At first blush, it seems that defects in autonomous cars should be treated as any other defect, under products liability. In a products liability suit, the manufacturer, supplier, retailer or seller bears responsibility once the plaintiff establishes that the product was defective and that defect caused her injury.
Typically, the plaintiff must prove a particular party or company caused the defect, however, in products liability, every entity involved in the manufacture and sale of the product is liable ? it is up to each of the entities to figure out who is responsible.
States might be seduced by this easy solution, but it is possible that states, to protect this nascent industry, may restrict their liability.
Also, consider that the prospect of this significantly expanded liability hasn't deterred carmakers and technology companies from developing self-driven cars. Paradoxically, as automakers design safer cars, they are tasked with accepting greater responsibility for any resulting accidents. Under products liability, they are not permitted to incorporate the cost of the accidents they prevent.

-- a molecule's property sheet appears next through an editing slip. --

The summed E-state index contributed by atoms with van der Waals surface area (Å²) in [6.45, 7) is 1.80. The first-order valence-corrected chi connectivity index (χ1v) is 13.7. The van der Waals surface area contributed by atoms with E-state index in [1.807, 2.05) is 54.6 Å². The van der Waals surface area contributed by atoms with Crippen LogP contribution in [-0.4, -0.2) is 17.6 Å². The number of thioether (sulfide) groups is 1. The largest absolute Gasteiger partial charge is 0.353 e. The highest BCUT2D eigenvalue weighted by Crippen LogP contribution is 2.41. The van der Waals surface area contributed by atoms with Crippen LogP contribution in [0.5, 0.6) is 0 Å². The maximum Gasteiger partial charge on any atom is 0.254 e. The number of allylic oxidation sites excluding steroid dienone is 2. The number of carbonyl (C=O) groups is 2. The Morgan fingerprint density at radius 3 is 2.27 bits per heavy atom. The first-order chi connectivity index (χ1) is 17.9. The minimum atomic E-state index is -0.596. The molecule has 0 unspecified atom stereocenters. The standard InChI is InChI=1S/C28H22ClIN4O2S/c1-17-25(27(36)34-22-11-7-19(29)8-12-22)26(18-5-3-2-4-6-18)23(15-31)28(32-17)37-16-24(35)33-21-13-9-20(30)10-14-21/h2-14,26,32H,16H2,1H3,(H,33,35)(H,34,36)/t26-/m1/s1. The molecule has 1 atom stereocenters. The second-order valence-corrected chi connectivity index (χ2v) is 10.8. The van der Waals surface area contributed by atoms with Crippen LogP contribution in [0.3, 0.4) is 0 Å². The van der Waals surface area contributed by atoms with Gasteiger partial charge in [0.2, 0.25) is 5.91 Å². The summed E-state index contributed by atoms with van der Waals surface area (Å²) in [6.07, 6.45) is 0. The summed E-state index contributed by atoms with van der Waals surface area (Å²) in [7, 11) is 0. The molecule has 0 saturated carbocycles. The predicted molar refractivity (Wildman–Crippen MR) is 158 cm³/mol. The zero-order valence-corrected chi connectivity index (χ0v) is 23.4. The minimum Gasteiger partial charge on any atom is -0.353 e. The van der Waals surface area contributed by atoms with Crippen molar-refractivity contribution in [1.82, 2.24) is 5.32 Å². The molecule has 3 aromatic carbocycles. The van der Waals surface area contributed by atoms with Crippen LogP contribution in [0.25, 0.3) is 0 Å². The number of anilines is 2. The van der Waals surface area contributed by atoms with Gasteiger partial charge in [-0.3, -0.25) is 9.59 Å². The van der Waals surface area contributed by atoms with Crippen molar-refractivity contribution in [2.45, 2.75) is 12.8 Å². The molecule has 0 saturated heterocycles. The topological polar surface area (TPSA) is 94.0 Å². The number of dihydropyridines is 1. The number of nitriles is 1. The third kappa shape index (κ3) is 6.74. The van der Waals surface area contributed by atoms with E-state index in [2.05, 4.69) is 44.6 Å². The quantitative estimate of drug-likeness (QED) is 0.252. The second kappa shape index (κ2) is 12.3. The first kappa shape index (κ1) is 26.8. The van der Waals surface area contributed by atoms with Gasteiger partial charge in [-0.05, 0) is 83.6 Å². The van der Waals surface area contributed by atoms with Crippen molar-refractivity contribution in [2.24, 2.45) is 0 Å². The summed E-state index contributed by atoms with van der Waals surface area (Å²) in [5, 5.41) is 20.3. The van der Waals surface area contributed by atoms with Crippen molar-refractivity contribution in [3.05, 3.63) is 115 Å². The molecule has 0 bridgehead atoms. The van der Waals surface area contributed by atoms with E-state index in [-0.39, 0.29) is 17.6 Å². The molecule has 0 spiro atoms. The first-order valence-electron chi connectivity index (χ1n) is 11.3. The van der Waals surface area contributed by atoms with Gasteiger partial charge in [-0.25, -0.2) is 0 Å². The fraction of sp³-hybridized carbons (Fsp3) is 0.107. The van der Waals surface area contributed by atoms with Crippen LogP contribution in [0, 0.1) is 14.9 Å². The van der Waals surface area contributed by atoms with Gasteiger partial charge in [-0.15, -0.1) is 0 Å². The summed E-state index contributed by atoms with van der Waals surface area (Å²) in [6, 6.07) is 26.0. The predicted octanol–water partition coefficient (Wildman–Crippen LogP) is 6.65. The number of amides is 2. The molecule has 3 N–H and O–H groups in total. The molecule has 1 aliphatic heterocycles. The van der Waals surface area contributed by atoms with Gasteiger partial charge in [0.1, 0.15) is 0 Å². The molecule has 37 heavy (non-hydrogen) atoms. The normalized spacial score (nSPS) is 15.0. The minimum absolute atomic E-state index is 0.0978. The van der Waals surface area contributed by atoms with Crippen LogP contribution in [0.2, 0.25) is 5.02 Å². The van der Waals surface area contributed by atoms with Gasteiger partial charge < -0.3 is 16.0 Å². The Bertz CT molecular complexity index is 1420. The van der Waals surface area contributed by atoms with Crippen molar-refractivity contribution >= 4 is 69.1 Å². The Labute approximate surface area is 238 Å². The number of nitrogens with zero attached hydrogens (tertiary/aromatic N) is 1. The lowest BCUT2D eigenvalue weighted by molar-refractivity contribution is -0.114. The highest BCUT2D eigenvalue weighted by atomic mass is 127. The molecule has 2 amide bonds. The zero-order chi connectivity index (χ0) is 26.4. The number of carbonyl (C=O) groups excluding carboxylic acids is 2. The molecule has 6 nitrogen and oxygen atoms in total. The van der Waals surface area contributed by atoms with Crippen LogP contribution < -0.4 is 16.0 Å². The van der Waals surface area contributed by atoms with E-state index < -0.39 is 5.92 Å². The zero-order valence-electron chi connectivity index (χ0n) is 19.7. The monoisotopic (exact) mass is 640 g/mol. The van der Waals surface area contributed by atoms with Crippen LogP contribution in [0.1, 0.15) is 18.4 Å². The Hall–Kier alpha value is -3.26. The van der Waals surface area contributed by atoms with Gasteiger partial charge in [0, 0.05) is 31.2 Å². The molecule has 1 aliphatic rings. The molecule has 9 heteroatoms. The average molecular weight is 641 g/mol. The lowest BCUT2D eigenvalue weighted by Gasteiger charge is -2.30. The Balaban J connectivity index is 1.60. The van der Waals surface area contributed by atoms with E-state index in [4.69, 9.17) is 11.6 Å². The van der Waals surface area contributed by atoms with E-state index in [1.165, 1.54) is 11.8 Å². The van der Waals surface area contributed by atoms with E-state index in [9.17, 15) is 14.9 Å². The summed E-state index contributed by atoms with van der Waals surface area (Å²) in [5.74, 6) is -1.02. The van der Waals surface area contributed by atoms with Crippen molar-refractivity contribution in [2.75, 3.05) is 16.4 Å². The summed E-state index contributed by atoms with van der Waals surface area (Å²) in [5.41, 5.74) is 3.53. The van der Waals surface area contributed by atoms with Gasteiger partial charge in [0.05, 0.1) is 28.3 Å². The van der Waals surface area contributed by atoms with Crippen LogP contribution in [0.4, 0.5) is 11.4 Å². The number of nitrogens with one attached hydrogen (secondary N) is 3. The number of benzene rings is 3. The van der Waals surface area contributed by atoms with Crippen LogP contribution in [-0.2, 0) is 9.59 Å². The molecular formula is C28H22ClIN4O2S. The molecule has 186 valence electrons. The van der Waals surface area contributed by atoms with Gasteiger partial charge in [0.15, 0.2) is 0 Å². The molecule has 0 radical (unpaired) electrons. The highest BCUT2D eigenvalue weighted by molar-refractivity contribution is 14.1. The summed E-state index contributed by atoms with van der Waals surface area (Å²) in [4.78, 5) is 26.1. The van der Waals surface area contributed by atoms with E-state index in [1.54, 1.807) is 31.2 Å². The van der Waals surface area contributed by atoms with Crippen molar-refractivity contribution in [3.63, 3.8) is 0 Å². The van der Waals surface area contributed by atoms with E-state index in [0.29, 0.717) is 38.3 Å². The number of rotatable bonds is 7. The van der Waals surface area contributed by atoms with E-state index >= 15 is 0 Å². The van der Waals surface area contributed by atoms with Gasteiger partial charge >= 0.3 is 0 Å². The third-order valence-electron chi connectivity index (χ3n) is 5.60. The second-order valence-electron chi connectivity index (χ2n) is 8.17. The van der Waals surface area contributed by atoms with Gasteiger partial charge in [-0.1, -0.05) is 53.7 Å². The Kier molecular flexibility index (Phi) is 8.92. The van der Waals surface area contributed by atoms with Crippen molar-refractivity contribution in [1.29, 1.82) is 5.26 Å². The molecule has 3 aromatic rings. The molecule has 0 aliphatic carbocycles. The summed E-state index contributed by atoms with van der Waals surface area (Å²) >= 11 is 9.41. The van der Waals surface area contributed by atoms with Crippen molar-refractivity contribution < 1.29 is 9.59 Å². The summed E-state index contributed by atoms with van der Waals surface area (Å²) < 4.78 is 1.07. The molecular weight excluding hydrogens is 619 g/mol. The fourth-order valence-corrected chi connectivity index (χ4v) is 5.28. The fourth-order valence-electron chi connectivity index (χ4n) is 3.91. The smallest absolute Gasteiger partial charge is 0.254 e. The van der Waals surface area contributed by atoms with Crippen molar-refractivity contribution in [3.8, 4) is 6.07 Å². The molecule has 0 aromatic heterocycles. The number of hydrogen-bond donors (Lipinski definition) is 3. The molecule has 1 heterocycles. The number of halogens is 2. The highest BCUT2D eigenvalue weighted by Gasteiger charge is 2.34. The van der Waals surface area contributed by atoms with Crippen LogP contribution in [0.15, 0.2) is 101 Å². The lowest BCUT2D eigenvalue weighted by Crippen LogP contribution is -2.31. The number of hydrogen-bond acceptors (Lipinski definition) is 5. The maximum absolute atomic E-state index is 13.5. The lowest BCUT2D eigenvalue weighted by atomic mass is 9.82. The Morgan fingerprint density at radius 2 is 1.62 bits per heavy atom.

It is possible that the car manufacturers believe that the significantly improved safety will counter-act their expanded liability.
If you were injured in a car crash due to a design defect in your automobile, then you may want to contact an experienced attorney for additional information. Product liability cases do not proceed with typical injury lawsuits and implicate other issues. A lawyer can review the details of your case and help you address these matters and get you the compensation you need for your injuries.